The experience of stress in animals has psychological foundations, in which cognitive evaluation of the experience influences how stressful it is for the animal. In a series of experiments conducted in the 1970's, Weiss (1) demonstrated that the predictability and controllability of an electric shock influenced the degree of the stress response observed. Research has continued to investigate this phenomenon, with Greiveldinger et al. (2) finding that the predictability of a sudden event (sudden appearance of a panel above the feeding trough) reduced the number of startle responses observed and lambs showed less tachycardia when a light signal preceded the sudden event. The role of controllability of a stressor on animal welfare has been described in early work with rats using degree of gastric ulceration responses to electrical shocks (1, 3) which were reduced when the animals had predictability and controllability over their experience of the aversive event. Lambs which were taught to control an aversive event showed ear position and heart rate differences compared with control lambs, suggesting the perception of the aversive event was less stressful for lambs which could interrupt it (4). Long-term lack of predictability and controllability over stressors has been shown to lead to increased fearfulness in lambs as indicated through behavioral and physiological responses (5), as well as a pessimistic judgement bias (6). Predictability of stimuli have also been reviewed in relation to implications for captive animal welfare (7). The application of this research in a practical context has been investigated by Lee et al. (8) with the development of a framework in which the predictability and controllability of an animal's situation can be used in the assessment of the welfare state of an animal. The framework is based on the link between stress and welfare with the animals' cognitive evaluation of the predictability and controllability of the environment and their affective state resulting in positive or negative welfare outcomes. Stress responses result when animals are unable to predict or control negative events.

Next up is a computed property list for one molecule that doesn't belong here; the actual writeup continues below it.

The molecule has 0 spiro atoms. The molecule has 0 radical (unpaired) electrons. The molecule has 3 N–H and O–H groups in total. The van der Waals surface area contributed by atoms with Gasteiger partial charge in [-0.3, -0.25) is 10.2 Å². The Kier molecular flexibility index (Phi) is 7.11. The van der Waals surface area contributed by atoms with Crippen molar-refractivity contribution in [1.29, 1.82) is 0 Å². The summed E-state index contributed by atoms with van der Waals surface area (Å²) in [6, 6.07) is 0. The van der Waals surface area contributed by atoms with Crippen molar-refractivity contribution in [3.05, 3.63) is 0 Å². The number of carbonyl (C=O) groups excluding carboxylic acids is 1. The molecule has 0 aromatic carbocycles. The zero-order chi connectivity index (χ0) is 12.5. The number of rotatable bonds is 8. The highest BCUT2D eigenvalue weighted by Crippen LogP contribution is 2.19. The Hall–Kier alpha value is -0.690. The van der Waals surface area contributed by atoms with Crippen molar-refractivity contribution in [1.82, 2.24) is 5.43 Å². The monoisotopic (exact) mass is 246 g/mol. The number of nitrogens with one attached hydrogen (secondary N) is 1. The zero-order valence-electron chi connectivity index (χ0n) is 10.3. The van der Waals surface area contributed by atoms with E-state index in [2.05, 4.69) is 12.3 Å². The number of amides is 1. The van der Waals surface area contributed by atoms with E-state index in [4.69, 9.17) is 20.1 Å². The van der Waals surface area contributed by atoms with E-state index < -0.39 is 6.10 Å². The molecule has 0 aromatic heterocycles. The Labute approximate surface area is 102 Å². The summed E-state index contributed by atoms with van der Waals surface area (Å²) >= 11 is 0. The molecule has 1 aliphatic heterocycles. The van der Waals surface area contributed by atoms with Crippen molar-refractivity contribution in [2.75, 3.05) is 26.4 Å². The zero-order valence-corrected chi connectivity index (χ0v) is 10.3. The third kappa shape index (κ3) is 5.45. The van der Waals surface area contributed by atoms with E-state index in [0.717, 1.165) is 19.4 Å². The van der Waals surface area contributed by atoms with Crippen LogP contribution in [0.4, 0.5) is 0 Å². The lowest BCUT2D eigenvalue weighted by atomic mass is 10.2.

In the context of virtual fencing, associative learning is the mechanism through which an animal learns to avoid an aversive stimulus (an electrical stimulus applied through a collar) by responding to an audio stimulus (beep tone from the collar). This method is referred to as “positive punishment.” In correctly responding to a benign audio cue (9) by either stopping forward movement or turning around, the animal successfully learns to avoid the aversive stimulus (10–13). Successful learning, therefore, implies that the animal learns to predict the occurrence of the aversive stimulus, and can control whether or not they receive the stimulus through their behavior. When an animal first encounters the virtual fence, the interaction is both unpredictable and uncontrollable and therefore has the potential to negatively impact welfare, so it is important to ensure that negative stimuli aren't so aversive as to create fear and distress. Positive punishment as a training technique has been utilized in numerous ways, commonly applied in horse training, in which aversive stimuli such as pressure from a whip, bit or spurs, encourages the animal to change its behavior in order to avoid receiving the aversive stimulus (14). The use of positive punishment has been criticized in dog (15), and horse training (16), due to complications with other training methods and inconsistencies in application of cues.